Nature Methods | Methagora

Top downloads for March ’09

It’s a new month and time to see how papers published in Nature Methods have been received by our readers. I alway find it fascinating to see how the numbers of downloads compare to our opinion of each paper. I’ve listed the original research papers we published that received the most unique views (HTML) and downloads (PDF) in March in order of popularity and broken them down between papers published in the March issue and papers published in prior months.

Of course downloads for the March issue are based on nothing more than the title of the paper and maybe the editor’s extraordinarily brief summary. It isn’t until later that the number of downloads is more indicative of the quality and impact of a paper. For this reason the downloads of papers published prior to the March issue can be more interesting since they are more likely to be influenced by community discussion of which papers should be read and cited.

Top 4 research papers published in the March issue

1. High-efficiency labeling of sialylated glycoproteins on living cells

2. Quantitative interaction proteomics using mass spectrometry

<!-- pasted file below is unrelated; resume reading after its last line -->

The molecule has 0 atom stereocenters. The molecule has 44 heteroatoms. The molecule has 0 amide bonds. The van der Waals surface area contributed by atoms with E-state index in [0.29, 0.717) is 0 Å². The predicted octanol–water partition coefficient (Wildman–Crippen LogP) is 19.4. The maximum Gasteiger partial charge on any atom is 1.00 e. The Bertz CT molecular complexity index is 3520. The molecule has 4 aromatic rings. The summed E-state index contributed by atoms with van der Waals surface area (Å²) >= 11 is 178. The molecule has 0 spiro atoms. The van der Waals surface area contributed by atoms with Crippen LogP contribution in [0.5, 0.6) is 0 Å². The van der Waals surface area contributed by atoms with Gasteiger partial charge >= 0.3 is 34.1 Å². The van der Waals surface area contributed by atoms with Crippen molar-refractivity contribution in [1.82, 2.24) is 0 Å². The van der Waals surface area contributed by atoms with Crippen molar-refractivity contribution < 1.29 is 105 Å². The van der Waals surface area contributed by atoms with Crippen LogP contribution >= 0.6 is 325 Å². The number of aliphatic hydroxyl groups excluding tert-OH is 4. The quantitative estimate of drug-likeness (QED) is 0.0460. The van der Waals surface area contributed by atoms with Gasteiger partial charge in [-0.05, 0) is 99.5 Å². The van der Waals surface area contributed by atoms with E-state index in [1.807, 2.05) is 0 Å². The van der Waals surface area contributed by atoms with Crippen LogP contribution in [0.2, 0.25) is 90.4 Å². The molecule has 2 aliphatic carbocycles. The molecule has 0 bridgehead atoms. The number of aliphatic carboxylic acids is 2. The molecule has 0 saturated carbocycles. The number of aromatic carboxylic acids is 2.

3. Automated light-based mapping of motor cortex by photoactivation of channelrhodopsin-2 transgenic mice

4. Analysis of receptor oligomerization by FRAP microscopy

It is interesting to note that the two photoactivatable fluorescent protein papers from February made it into the March “Top 10” list below with the 3D STORM paper from last year. Super-resolution imaging related papers continue to be of high interest. It is clear though that next-generation sequencing papers continue to be the hottest papers in the journal and have barely budged from their standings last month.

Top 10 research papers published prior to the March issue

1. Mapping and quantifying mammalian transcriptomes by RNA-Seq

2. Photoactivatable mCherry for high-resolution two-color fluorescence microscopy

3. Genome-wide analysis of transcription factor binding sites based on ChIP-Seq data

4. Stem cell transcriptome profiling via massive-scale mRNA sequencing

5. Stable knockdown of microRNA in vivo by lentiviral vectors

6. miRNA in situ hybridization in formaldehyde and EDC-fixed tissues

7. Genome-wide profiles of STAT1 DNA association using chromatin immunoprecipitation and massively parallel sequencing

8. Whole-cell 3D STORM reveals interactions between cellular structures with nanometer-scale resolution

9. A bright and photostable photoconvertible fluorescent protein

10. Microfluidic control of cell pairing and fusion

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    Daniel Evanko said:

    Clinical research hasn’t died. The reason no clinical papers appear in the lists is because Nature Methods generally doesn’t publish clinically oriented methods. This is the purview of Nature Medicine.